KIAMBAA, KENYA -- David Ngendo can't forget the day, after Kenya's disputed 2007 elections, when his neighbors stormed his village church with machetes and torched it. Nor can he forget the screams of the women and children who had sought refuge inside. His grandmother and 35 other members of his Kikuyu tribe died, most burned to ashes.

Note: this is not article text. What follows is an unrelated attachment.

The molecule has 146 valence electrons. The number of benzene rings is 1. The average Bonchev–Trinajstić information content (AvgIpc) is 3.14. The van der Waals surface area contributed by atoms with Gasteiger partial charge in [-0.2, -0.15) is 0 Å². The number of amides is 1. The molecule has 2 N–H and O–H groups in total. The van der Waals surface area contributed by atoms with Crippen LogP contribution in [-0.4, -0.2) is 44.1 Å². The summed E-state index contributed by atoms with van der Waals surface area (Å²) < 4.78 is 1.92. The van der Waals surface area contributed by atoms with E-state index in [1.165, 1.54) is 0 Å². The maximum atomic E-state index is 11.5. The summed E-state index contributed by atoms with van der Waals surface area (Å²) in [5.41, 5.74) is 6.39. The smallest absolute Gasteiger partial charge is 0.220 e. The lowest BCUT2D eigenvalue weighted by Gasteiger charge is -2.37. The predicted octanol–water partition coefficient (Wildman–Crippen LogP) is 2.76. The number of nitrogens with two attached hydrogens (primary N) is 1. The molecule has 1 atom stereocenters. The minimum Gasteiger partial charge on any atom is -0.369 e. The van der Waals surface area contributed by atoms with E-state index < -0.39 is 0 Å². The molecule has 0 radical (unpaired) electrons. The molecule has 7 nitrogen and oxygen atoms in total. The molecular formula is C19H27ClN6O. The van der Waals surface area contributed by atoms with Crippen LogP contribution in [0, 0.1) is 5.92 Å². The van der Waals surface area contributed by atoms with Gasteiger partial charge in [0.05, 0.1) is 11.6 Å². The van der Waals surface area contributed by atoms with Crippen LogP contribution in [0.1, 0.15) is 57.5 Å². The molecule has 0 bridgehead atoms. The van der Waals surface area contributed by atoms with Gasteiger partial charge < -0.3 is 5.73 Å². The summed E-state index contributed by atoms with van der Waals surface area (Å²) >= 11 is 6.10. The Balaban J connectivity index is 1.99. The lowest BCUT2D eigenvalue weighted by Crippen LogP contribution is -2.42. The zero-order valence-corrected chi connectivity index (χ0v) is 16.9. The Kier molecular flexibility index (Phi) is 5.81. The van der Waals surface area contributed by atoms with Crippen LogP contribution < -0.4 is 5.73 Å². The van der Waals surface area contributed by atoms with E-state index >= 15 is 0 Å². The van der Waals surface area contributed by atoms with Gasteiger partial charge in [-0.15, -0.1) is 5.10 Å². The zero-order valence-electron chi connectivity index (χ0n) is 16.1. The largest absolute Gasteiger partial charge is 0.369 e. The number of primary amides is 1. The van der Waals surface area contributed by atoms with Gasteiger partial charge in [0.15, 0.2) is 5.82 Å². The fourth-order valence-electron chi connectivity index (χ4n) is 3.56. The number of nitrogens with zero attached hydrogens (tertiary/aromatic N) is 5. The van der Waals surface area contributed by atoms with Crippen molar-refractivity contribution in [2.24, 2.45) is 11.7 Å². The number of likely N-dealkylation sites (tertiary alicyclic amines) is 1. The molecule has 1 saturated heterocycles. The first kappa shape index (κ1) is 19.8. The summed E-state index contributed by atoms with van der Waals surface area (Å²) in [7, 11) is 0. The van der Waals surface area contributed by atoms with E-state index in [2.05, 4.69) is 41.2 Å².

Today, Ngendo and other Kikuyus in this hamlet nestled in the lush Rift Valley are afraid again. On Wednesday, they plan to vote in favor of a proposed new constitution. But his neighbors, from the rival Kalenjin tribe, are against it.
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